Sub alleged that general could no longer make a claim against sub because it had not met the conditions of the contract as to notice. The subcontract stated that the contractor waived and released the sub from all claims except (a) those made in writing before the date of the final certificate for payment and still unsettled. This type of clause is similar to an owner waiving claims against a general pursuant to GC 12.2.3 of CCDC2. The general had given a very detailed letter to the sub within the appropriate time period noting that the sub had caused significant delays to the project, that the owner had assessed liquidated damages, and that the general was assessing the financial impact of the delays and intended to recover the costs from the sub. The arbitrator acknowledged that the letter met the criteria necessary for written notice (i.e. goes beyond mere grumblings, give some particulars as to the complaint, and is timely), but was merely an intention to make a claim rather than making a claim. The judge held that this distinction was improper and that the letter was sufficient to meet the conditions of the contract.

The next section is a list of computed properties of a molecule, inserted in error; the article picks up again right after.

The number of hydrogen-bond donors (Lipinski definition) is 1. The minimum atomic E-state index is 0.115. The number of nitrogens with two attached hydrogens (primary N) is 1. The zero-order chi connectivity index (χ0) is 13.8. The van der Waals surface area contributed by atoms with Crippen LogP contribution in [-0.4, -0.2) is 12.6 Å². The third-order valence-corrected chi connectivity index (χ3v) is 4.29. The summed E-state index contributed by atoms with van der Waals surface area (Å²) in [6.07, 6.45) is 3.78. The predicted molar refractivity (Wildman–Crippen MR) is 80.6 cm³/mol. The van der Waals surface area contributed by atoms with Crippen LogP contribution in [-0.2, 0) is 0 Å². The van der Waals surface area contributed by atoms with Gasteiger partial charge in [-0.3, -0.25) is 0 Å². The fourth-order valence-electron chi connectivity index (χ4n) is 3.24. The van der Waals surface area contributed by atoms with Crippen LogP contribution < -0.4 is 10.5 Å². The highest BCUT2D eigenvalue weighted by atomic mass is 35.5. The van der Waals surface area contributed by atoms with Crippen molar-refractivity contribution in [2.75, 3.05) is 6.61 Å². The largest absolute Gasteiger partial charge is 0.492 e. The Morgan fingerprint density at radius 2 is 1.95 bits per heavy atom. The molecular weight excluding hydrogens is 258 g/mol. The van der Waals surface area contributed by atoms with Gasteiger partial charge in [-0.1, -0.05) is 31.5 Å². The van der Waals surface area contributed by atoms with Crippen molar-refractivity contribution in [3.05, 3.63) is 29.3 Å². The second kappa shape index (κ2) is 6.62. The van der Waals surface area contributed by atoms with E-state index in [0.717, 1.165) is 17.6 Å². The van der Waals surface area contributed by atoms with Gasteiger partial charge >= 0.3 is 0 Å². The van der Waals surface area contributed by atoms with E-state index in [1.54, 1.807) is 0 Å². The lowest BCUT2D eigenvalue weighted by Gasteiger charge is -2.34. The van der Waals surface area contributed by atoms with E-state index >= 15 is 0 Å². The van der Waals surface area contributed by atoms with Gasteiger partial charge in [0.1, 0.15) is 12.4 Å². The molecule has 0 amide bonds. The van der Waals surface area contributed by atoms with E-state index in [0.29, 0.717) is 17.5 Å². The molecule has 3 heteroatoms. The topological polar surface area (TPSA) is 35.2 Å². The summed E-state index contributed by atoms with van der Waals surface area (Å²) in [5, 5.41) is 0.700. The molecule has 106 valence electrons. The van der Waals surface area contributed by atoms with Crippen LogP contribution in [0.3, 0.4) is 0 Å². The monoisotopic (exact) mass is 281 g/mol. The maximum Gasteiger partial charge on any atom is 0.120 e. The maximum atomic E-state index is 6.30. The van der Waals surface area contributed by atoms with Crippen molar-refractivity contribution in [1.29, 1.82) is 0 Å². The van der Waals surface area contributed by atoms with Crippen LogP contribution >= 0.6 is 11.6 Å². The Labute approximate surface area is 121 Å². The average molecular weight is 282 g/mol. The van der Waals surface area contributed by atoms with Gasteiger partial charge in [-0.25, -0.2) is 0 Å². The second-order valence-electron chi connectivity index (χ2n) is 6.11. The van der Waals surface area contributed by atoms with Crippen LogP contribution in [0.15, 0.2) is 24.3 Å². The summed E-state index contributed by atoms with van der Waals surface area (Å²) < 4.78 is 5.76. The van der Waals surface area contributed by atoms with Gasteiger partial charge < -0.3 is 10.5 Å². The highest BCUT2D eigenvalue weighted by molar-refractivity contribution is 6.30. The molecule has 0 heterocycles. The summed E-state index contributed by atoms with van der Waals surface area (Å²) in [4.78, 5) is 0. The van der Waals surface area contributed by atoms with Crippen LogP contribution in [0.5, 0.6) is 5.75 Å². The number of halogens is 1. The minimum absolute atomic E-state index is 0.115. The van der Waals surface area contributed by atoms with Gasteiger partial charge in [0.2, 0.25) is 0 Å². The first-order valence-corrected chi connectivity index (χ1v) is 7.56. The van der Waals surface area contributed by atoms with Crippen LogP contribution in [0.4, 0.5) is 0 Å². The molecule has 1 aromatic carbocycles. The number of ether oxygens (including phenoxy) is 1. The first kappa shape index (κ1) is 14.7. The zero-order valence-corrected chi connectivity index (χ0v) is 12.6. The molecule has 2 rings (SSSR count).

Note: This decision has been overturned. Our summary of the decision rendered by the Court of Appeal can be found HERE.
Written by Jonathan Speigel Jonathan Speigel, the founding partner of Speigel Nichols Fox LLP, leads the litigation and construction practices.